By Tomi Milos
A short biography on Dinner Belles’ MySpace page will tell you that a barroom brawl sparked the formation of the band. This story is probably the only contrived gimmick behind the Southern Ontario outfit. As one of its many members, Scott Bell, told me, “That blurb is false; none of us are the fighting type.” But what follows in the rest of the bio regarding how they’ve become a family of fast friends couldn’t be more true.
Among the current sea of hipper-than-thou bands that resort to banally replacing vowels in their names with the letter “v” and corporate jokes like Mumford & Sons, the Belles are an anomaly. Their folksy take on country bears doesn’t follow any trends; they’re just damn good. A cursory glance at Scott Bell, Brandon Bliss, Greg Brisco, Jonathan Ely Cass, Brad Germain, Terra Lightfoot and Melanie Pothier will leave you wondering what they all might have in common. But Bell said that what started as a novelty – “Want to join my country band and have a laugh? Maybe learn some Hank Williams and play a show?” – turned into a mélange-like, but harmonious, family that has outlived the short lifespan they initially predicted.
Since its conception four years ago, the band has acquired loyal fans in a modest, unassuming fashion. They’ve become locally renowned for their raucous live shows where they’re constantly smiling and laughing while inspiring the same reactions from the audience. “Some of it must come from the music. I’ve never met a nicer group of people. It’s such a joy to play,” said Bell on the band’s chemistry.
Their first record sprang up from the roots of lighthearted jam sessions in their houses. The record’s cover-art that harks back to Southern Ontario’s tobacco belt represents the organic process through which they create music. “Original tunes started to trickle in, and before you know it, we had enough music for an album,” said Bell.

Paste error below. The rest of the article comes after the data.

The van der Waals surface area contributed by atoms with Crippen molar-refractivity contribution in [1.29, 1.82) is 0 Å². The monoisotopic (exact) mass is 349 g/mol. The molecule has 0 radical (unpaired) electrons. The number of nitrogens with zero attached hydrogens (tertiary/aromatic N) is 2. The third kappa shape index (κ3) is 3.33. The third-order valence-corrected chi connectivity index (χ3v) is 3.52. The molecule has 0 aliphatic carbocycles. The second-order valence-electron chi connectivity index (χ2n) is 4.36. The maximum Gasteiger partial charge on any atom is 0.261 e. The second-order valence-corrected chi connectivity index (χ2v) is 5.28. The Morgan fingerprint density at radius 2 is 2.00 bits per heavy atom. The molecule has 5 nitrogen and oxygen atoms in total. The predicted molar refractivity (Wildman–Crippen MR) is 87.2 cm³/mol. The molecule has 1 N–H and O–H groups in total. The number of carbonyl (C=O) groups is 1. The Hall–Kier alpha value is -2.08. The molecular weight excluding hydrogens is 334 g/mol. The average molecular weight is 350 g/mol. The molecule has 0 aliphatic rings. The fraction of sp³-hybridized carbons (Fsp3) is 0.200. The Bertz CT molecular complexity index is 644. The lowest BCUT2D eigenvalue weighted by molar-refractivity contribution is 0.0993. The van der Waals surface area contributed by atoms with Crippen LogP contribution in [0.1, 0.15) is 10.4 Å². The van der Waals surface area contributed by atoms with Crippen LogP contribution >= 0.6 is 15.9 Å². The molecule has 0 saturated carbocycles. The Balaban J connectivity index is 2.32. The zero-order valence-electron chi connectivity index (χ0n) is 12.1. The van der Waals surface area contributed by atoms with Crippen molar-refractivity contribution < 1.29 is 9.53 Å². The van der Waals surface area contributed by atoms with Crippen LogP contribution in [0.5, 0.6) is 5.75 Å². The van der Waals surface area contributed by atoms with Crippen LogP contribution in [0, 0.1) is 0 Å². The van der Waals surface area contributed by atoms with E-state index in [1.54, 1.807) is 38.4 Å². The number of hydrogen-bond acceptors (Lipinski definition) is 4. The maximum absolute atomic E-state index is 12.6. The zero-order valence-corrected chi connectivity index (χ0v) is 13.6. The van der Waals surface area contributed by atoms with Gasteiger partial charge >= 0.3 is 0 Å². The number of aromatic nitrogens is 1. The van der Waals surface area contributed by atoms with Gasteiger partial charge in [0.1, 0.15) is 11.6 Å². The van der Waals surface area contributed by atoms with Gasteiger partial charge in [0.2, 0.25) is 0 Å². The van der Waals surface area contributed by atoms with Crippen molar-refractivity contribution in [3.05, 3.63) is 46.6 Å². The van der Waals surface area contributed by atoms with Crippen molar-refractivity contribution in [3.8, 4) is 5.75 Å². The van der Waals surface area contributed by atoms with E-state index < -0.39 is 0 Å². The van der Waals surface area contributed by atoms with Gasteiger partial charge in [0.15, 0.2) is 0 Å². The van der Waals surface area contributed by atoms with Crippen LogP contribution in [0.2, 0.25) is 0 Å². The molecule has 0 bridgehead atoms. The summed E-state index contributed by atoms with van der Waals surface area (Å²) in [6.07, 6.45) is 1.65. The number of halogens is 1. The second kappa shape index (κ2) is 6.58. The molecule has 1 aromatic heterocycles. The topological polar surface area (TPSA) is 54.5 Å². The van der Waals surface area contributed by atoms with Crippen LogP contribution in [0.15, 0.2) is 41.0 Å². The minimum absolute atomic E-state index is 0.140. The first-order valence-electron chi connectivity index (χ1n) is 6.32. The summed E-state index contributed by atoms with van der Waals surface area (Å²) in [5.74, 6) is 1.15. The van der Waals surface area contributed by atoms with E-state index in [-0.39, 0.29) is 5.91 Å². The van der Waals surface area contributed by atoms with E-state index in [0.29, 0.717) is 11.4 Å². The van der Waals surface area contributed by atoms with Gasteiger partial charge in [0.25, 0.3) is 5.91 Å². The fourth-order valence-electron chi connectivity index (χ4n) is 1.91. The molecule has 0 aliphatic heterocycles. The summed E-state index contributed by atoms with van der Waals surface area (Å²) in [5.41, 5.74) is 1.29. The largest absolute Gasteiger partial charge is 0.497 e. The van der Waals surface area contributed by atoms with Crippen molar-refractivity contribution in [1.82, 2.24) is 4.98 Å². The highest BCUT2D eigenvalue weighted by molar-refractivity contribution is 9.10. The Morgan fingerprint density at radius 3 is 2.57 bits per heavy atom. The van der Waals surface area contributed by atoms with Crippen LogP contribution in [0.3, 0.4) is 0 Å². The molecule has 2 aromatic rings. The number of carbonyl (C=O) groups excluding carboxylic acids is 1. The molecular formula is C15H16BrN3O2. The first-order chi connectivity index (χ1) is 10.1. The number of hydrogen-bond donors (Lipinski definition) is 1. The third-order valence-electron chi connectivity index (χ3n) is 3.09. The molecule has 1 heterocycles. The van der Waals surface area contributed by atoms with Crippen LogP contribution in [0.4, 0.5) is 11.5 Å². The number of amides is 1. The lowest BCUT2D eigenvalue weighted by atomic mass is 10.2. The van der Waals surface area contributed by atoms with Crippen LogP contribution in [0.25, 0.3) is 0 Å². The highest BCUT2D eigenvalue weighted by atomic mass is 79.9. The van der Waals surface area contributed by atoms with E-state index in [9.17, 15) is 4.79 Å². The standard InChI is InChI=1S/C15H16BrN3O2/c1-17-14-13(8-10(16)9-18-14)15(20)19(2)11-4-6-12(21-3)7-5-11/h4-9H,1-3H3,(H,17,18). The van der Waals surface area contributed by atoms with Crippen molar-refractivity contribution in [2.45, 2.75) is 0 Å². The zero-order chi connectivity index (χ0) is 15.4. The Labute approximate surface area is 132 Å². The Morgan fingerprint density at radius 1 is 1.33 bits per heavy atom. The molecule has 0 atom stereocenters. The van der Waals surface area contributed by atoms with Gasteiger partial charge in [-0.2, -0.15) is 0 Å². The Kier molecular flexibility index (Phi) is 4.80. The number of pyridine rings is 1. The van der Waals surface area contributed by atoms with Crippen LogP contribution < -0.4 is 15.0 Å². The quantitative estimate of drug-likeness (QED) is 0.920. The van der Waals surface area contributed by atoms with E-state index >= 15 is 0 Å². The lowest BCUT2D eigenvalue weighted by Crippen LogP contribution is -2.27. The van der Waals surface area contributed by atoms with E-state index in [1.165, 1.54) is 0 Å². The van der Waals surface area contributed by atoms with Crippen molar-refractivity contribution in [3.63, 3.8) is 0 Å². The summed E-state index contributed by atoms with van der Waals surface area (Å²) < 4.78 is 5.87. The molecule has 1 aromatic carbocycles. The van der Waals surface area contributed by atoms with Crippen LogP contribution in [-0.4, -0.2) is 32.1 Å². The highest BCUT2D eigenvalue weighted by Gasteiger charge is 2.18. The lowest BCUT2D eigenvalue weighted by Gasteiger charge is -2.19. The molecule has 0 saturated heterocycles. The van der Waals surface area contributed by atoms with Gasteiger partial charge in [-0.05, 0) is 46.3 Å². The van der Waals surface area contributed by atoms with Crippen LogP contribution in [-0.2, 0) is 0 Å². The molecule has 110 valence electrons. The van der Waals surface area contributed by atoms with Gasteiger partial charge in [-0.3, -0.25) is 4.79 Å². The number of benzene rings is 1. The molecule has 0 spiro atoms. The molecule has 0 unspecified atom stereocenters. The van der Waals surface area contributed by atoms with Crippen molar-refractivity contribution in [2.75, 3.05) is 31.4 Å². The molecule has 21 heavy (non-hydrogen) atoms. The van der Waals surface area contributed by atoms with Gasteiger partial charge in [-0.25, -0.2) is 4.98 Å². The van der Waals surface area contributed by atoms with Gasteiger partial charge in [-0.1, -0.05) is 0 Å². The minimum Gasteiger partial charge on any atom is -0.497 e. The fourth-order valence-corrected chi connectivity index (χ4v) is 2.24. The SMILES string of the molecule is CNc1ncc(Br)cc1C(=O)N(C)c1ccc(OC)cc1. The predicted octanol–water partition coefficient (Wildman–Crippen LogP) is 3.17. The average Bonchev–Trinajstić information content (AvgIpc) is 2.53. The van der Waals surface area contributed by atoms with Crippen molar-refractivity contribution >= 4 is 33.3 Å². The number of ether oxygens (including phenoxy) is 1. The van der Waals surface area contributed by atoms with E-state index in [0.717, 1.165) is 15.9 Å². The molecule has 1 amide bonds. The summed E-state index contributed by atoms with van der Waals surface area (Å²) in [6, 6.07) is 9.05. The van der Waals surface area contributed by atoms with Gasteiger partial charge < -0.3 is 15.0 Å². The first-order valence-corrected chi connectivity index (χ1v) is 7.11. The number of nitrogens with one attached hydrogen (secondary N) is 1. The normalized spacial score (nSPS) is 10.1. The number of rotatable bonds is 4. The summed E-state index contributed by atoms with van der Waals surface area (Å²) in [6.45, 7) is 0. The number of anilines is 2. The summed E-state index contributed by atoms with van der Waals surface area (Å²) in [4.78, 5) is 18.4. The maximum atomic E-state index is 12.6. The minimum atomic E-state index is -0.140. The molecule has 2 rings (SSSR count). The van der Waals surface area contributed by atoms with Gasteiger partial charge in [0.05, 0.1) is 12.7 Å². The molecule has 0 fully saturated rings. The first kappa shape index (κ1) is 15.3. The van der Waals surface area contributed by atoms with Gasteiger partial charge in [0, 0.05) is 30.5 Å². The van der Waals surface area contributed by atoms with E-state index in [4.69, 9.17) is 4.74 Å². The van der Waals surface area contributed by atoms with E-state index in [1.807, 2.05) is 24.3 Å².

Although news of the band largely traveled through word of mouth, Bell notes that recording a session for La Blogothèque was huge for the band: “Mitch Fillion of Southern Souls did a great job, and people mention it all the time. It definitely gave us tonnes of exposure.” The resulting videos were beautifully poignant and shot in stunning light, but above all they depicted everyone having the time of their lives, including Bell’s daughter, Kennedy, who was two years old at the time. Hard-pressed to put into words just how close they’ve all become, Bell contented himself by saying, “They are just fun people to be around… a family almost. We practice at my house and my kids are always there soaking it in.” With his daughter currently taking piano lessons, Bell hopes that his children, who they consider to be the band’s most dedicated fans, can eventually take on a more prominent role in their music.
The band has managed to remain close despite emotional roadblocks, like Terra moving to Toronto. Bell explained, “We take each day as it comes. No pressure.” Financially speaking, Dinner Belles is a steady ship. “It’s odd being in a band with money. We’re always getting asked to play weddings and stuff like that. So money is not a problem.”
With West Simcoe County, the band literally captured the sounds of Hamilton by recording most of it in the open air of Gore Park. These days, in preparation for their sophomore effort, the band has shifted camp to Cambridge’s House of Miracles studio. As you would expect from such an affable bunch, the Belles have developed chemistry with in-house producer, Andy Magoffin. “He has a lot of input and is definitely on the same page as us. It’s been an amazing experience, which isn’t always the case,” said Bell. The songwriting process has been democratic from the get-go and a testament to the agreeable disposition of each member. “Basically, if you have a song, you bring it up at practice. There are more co-writes on this record, which can happen in a variety of ways. Each song then goes through the Belles filter with input from everyone,” quipped Bell.
The untitled record is near completion. “Most of it is done. We need some backups and tambourines added,” shared Bell. The homey sound of the first album won’t be lost here, as Bell told me they’ve been recording the new tracks live off the floor before mixing and mastering the results. Bell gave me a welcome scoop and mentioned that Greg had written a song about his upbringing in the Ottawa Valley fittingly called “Back Home In The Valley.” He also hinted at playing this year’s Supercrawl.
If ANDY were to judge Dinner Belle’s upcoming record by appraising the male members’ beards rather than listening to it, there would be a unanimous thumbs-up around the office. Bliss, Brisco, Bell and Germain are all amazingly hirsute guys. When asked for facial hair growing and grooming tips, Bell laughed and said, “Keep growing it no matter what your wife says.”
While most students at Mac haven’t yet experienced a spouse’s passive-aggressive “advice,” they will certainly be able to appreciate Dinner Belle’s forthcoming record.